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ERIC Number: ED272298
Record Type: RIE
Publication Date: 1986
Pages: 18
Abstractor: N/A
Reference Count: 0
Teaching Interpersonal Problem Solving to Preschoolers: A Piece of the Social Competence Puzzle.
Vaughn, Sharon; Brett, Arleen
This article focuses on interpersonal problem solving as a way of enhancing the social competence of young children. While many children acquire strategies for interacting positively with others and need no specific intervention, some children have difficulty in acquiring or displaying successful interpersonal problem solving skills. When children have only one way of interacting, they lack the flexibility needed to adjust successfully to novel social situations. As the child's range of strategies for successfully interacting with others increases so does the likelihood for interpersonal success. The purpose of many interpersonal problem solving training programs is to increase the child's effectiveness in dealing successfully with others across a range of situations. In this paper,several training programs are reviewed and Ridley and Vaughn's (1982) model for teaching interpersonal problem solving skills is discussed. The model has seven components, each of which is briefly described: goal identification, cue sensitivity, empathy, alternative thinking, consequential thinking, procedural thinking, and integration. In conclusion, evaluating the efficacy of teaching interpersonal problem solving to young children is discussed and the need for further research is pointed out. (Author/RH)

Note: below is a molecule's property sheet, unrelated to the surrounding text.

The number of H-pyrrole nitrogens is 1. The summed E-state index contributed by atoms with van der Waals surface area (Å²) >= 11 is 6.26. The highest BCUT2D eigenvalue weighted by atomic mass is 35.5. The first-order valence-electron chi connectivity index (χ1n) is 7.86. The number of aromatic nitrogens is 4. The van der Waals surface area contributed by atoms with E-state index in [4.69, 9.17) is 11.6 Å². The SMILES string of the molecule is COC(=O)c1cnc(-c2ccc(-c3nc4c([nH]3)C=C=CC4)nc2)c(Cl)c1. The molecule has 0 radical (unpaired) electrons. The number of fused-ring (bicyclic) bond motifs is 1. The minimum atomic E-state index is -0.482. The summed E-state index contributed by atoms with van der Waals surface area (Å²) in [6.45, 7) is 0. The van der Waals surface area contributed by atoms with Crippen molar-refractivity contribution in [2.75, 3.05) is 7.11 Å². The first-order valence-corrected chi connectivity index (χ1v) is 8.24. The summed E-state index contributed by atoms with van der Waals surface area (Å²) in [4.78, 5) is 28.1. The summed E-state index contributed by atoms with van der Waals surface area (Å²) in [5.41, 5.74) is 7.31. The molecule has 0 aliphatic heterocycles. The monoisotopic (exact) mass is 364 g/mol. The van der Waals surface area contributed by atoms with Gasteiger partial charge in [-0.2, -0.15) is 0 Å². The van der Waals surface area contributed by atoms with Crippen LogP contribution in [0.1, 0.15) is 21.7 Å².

Publication Type: Opinion Papers
Education Level: N/A
Audience: N/A
Language: English
Sponsor: N/A
Authoring Institution: N/A